US Bishops Urge Protection of Conscience Rights
Warn Against Potential Misuse of Health Care Law
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Cardinal Daniel DiNardo, archbishop of Galveston-Houston, Texas, and chairman of the Committee on Pro-Life Activities of the United States Conference of Catholic Bishops, made this appeal in a letter sent today to members of the house of representatives.
He urged support of the Respect for Rights of Conscience Act of 2011, introduced March 17 by Jeff Fortenberry and Dan Boren.
The prelate affirmed that this bill "will help ensure that the new health care reform act is not misused to violate the religious freedom and rights of conscience of those who offer and purchase health insurance coverage in our nation."
He noted that "federal law, until now, has never prevented the issuers and purchasers of health coverage from negotiating a health plan that is consistent with their moral and religious convictions."
The cardinal added, "This could change, however, with implementation of the Patient Protection and Affordable Care Act (PPACA) as now written."
In particular, he expressed concern that the health care act "establishes a new list of 'essential health benefits' that will be mandatory for most health plans throughout the United States."
The prelate noted in particular that "Planned Parenthood and other groups have been urging that mandated 'preventive services for women' include all drugs and devices approved by the [Food and Drug Administration] for contraception -- including those that can prevent the implantation and survival of a newly conceived human being, and hence are seen as abortifacient by the Catholic Church and many others."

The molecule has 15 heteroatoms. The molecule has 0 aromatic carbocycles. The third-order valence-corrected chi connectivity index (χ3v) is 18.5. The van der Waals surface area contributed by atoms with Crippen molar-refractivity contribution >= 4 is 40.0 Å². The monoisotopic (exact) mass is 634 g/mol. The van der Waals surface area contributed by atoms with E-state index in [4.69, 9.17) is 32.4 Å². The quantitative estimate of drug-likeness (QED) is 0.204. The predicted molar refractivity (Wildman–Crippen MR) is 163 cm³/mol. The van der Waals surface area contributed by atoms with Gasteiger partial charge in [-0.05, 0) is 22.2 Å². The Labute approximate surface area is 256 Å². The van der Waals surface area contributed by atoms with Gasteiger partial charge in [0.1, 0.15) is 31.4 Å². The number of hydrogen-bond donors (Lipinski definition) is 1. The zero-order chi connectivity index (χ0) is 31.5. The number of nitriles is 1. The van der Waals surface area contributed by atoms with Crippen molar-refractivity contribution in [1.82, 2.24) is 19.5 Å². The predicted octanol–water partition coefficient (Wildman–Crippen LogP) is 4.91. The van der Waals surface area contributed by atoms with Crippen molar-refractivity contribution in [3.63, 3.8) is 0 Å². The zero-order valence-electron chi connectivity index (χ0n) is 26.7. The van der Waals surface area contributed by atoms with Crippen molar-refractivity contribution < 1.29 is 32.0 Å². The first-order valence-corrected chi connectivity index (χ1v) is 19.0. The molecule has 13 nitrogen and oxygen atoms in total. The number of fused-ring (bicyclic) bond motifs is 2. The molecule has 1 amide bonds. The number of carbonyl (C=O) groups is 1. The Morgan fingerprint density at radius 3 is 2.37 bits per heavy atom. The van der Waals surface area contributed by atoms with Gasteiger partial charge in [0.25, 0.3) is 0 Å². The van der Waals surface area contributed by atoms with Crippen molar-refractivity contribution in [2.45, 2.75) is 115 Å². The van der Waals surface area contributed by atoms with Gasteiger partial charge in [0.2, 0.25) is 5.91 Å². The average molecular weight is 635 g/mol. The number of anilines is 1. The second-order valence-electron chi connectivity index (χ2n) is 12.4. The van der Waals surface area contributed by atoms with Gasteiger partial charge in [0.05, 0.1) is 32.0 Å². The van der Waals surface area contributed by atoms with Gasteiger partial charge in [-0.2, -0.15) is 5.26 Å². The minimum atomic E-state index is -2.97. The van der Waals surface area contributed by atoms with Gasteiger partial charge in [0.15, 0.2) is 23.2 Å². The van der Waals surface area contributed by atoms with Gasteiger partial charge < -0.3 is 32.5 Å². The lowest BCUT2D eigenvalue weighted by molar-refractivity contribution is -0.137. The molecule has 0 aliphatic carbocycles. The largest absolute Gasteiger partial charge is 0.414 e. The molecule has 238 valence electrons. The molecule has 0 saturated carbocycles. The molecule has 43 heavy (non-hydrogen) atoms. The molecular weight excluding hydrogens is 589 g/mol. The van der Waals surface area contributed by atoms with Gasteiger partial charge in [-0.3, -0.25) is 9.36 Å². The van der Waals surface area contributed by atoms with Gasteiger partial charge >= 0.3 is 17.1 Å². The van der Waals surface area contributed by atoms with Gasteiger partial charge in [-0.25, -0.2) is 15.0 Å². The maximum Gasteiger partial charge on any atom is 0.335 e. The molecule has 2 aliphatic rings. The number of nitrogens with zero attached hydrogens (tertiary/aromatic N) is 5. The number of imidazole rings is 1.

"Mandated inclusion of contraception, sterilization and abortifacient drugs in health plans poses an obvious potential conflict with rights of conscience," he asserted.
Cardinal DiNardo continued, "Such conflicts would also arise if [Health and Human Services] mandates inclusion of some fertility treatments such as in vitro fertilization, treatments using material from deliberately killed unborn children, or other procedures specifically rejected by the teachings of some religions."
He asserted that the health care act "arbitrarily and inexplicably" fails to protect the "many religious denominations -- including those providing the backbone of the nonprofit health care system in this country -- whose moral teaching rejects specific procedures."
"If religious and other stakeholders are driven out of the health insurance marketplace by this aspect of PPACA, legislation whose purpose was to expand health coverage could have the opposite effect," the prelate warned.
He noted that the conscience protection bill "only prevents PPACA itself from being misused to deny Americans' existing freedom to seek health care coverage that meets their medical needs and respects their deepest convictions."
"I am sure that most members of congress voting for PPACA did not intend that it should deny or take away this freedom," the cardinal concluded. "Therefore I hope and expect that representatives who supported PPACA as well as those who opposed it will join in co-sponsoring the Respect for Rights of Conscience Act and in helping to ensure its enactment."
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